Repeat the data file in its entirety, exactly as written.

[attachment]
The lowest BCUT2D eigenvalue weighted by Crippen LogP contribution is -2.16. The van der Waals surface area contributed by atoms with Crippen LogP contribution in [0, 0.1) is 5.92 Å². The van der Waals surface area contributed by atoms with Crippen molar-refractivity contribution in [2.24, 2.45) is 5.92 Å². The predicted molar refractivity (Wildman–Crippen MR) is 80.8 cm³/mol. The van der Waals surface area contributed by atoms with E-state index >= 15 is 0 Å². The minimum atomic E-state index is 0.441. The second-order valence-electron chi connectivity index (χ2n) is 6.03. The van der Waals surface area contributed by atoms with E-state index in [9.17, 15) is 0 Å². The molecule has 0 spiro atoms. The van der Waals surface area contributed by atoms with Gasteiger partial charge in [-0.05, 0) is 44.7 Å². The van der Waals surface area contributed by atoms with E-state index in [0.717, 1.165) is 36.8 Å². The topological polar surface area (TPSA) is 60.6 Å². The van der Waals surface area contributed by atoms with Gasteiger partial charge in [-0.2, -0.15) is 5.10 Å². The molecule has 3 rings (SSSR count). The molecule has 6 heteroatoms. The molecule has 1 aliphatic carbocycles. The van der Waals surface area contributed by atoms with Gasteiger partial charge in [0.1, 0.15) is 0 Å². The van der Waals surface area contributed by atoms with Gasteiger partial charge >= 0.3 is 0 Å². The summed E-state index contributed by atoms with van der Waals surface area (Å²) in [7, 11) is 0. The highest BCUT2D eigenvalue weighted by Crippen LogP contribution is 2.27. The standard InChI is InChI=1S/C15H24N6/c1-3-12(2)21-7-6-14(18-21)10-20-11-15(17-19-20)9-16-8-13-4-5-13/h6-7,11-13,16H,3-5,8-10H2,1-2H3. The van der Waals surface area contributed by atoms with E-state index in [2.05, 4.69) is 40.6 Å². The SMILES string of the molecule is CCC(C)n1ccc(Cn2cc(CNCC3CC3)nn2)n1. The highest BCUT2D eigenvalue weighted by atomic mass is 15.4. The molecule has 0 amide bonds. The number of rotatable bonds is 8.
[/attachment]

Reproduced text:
The lowest BCUT2D eigenvalue weighted by Crippen LogP contribution is -2.16. The van der Waals surface area contributed by atoms with Crippen LogP contribution in [0, 0.1) is 5.92 Å². The van der Waals surface area contributed by atoms with Crippen molar-refractivity contribution in [2.24, 2.45) is 5.92 Å². The predicted molar refractivity (Wildman–Crippen MR) is 80.8 cm³/mol. The van der Waals surface area contributed by atoms with E-state index >= 15 is 0 Å². The minimum atomic E-state index is 0.441. The second-order valence-electron chi connectivity index (χ2n) is 6.03. The van der Waals surface area contributed by atoms with E-state index in [9.17, 15) is 0 Å². The molecule has 0 spiro atoms. The van der Waals surface area contributed by atoms with Gasteiger partial charge in [-0.05, 0) is 44.7 Å². The van der Waals surface area contributed by atoms with E-state index in [0.717, 1.165) is 36.8 Å². The topological polar surface area (TPSA) is 60.6 Å². The van der Waals surface area contributed by atoms with Gasteiger partial charge in [-0.2, -0.15) is 5.10 Å². The molecule has 3 rings (SSSR count). The molecule has 6 heteroatoms. The molecule has 1 aliphatic carbocycles. The van der Waals surface area contributed by atoms with Gasteiger partial charge in [0.1, 0.15) is 0 Å². The van der Waals surface area contributed by atoms with Gasteiger partial charge >= 0.3 is 0 Å². The summed E-state index contributed by atoms with van der Waals surface area (Å²) in [7, 11) is 0. The highest BCUT2D eigenvalue weighted by Crippen LogP contribution is 2.27. The standard InChI is InChI=1S/C15H24N6/c1-3-12(2)21-7-6-14(18-21)10-20-11-15(17-19-20)9-16-8-13-4-5-13/h6-7,11-13,16H,3-5,8-10H2,1-2H3. The van der Waals surface area contributed by atoms with E-state index in [2.05, 4.69) is 40.6 Å². The SMILES string of the molecule is CCC(C)n1ccc(Cn2cc(CNCC3CC3)nn2)n1. The highest BCUT2D eigenvalue weighted by atomic mass is 15.4. The molecule has 0 amide bonds. The number of rotatable bonds is 8.